July 7: I would only hang laundry in France

I accidentally broke the internet with all my mad picture-uploading. It’s going to be a long, slow grind to getting it fixed – I can tell from the incredibly complicated and specific vocabulary in the error messages. Woops! This morning Dan took a bike ride somewhere (this is becoming habitual with him) and when he got back and the internet was broken (even under the tree) he had a long stern talk with the computer and then we gave up and went off to Loches. Loches is a city with a chateau that was a hunting lodge for several French kings, and a medieval walled city that promised us a dungeon with actual torture rooms and also tall towers that the children could climb and turn my blood cold. It did not disappoint! More on Loches in another post, but here are some pictures:

Here's Benny sitting on the turlet in one of the fancier dungeon cells:

A prisoner carved beautiful sculptures into his room to pass the time:

Dan and Sadie in the iron cage. It was supposed to be tall enough for a man plus one foot, but I guess Dan exceeds the norm for medieval height:

The insides of this keep from Roman times have been lost, but the external structure remains -- you can see where the doors/windows/fireplaces and floors used to be, going up:

Of course we had to go straight to the top and stand on it, taking my breath away. Roman walls were very thick:

After we had seen what we could see at Loches and spent probably five hours pondering its stony depths and heights, we pointed our Peugeot back toward Amboise. Of course we needed groceries – you really do need groceries every day because the bread and cheese is just so awesome that you eat all of it. Especially if you are a child who is unimpressed with any other French food. We decided to try a new shiny store, E. Leclerc. E. Leclerc is a set of stores within a store – it’s a bookstore, a post office a hair salon, and the biggest grocery store ever, with an entire aisle devoted to a multiplicity of yogurts. I am not even kidding. Dan went in with me, and he began to understand exactly what I was talking about when I said that the dairy section went on for hectares.

Having rounded up sufficient food that I felt I could turn into something the children might recognize and eat, we went to the check-out, where we determined that A) we had again left the shopping bags in the car and B) we had not weighed our produce and put the weight sticker on it like we were supposed to and C) we were standing in a line for pregnant people. Oh, it all got sorted out. It always does. It’s becoming less horrifying to stand there on the other side of a cash register from a young person who is either angry or impatient, and try to say “Je ne comprend pas” until they say it in a way that you understand.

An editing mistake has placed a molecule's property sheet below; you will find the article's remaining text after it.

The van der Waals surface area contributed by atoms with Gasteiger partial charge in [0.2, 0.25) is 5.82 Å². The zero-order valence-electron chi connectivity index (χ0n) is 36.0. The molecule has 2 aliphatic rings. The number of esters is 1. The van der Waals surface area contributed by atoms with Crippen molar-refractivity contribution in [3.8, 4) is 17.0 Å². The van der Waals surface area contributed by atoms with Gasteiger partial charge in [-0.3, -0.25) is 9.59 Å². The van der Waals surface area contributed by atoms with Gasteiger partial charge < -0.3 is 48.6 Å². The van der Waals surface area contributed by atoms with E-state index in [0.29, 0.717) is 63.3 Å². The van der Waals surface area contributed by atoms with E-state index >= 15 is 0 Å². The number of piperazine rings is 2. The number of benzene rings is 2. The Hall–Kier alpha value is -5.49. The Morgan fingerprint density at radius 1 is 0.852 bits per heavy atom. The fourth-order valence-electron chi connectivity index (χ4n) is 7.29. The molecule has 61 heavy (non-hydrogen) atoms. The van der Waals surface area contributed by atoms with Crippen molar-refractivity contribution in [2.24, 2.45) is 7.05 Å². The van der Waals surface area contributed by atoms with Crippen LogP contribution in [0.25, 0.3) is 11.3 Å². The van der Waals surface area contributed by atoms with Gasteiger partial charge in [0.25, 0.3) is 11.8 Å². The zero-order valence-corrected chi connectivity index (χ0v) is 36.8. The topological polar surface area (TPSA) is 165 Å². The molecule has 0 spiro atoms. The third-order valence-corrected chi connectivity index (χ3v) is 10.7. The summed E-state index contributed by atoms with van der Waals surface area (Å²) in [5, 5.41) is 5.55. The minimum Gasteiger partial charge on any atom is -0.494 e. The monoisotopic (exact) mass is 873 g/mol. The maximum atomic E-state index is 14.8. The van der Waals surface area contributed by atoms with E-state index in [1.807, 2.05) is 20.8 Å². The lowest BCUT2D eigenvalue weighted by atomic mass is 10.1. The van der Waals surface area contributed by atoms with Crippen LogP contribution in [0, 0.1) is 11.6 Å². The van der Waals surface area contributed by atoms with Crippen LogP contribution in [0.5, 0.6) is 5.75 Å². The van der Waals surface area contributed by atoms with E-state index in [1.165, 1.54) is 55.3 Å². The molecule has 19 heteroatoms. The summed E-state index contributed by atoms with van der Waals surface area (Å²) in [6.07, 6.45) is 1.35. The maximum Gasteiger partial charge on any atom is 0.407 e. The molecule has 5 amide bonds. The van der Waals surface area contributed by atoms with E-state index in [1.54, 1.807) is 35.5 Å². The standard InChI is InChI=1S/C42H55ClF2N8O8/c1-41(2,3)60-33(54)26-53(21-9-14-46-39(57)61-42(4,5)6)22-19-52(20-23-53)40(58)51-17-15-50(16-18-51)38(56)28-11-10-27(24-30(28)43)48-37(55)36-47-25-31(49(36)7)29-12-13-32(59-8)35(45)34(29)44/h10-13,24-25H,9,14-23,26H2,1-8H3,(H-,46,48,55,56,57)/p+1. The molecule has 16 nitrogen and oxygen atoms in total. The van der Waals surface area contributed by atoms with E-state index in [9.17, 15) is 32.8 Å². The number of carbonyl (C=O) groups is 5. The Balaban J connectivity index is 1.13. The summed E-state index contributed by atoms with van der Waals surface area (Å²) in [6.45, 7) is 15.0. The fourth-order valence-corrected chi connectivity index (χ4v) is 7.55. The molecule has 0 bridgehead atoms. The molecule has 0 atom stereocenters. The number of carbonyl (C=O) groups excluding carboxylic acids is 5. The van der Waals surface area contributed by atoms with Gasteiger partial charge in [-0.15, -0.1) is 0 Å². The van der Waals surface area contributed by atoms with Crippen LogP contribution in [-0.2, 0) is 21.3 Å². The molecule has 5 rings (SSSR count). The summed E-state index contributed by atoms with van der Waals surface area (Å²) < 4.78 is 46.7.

One thing I purchased in E. Leclerc was a little wine. They have these cute little 350 mL bottles which look just right for one exhausted English-speaking mother of two. I bought two different ones, both from vineyards right down the street here, and when I got home I opened the red. I splashed a bit of it over the beef I was searing, and drank the rest – it was fantastic. The stress of this trip is surprisingly enormous. There is a huge language barrier and maybe it’s just because we’re so very rural here but it can feel very solitary. I miss my friends and Ahno, and there’s this strange feeling like… we and only we are responsible for these children. At home, it takes a village, and we have a really great village. Here we have a literal village, and none of them can even explain how to take out the trash, let alone do any nurturing on these two kids we brought along. I love being in France but I appreciate our situation at home a lot. And not just because I can understand the instructions on the washing machine.

Speaking of taking the garbage out… our landlord had left instructions that we were to take the garbage can down to the end of the driveway on Wednesday, but didn’t specify if the truck would come around on Wednesday morning, or evening, or Thursday morning, etc. Dan went down to the village to try and get some info, and ran into confused responses. It’s funny how the simplest things can be so difficult and uncertain. Speaking of garbage, the cans for garbage are universally much smaller here, from the bathroom garbage can the size of a kleenex box to the kitchen garbage about the size of our bathroom garbage at home, to the bin that you put everything in out on the street – it’s about half the size of the home one.

Speaking of washing machines, last night I did some laundry in this machine in the kitchen. Here’s a thought for French washing machine manufacturers: in marking the difference between four different cycles, maybe you could use four different colors – there are so many to choose from – instead of four incredibly similar shades of pumpkin. Dan and I puzzled over the dials and knobs, buttons and switches, for quite some time before finally turning something from Arret to 40 degrees, and the thing came on. It’s really a puzzle how to get the clothes in and out, what the cycle should be, etc. There is a whole row of buttons on it that we never deciphered. I think American washing machines must be designed for the mentally weak, and I appreciate that.

This morning before going to Loches, I put the washing out on the line to dry, and all the bright sunny day it cooked out there. When we got home I took it down, and it was dry and not even that crispy. I will try to go to bed earlier tonight but I’m at such a good point in The Three Musketeers that it’s hard to put it down. Good old Dumas, he’s a comic book writer from another century.

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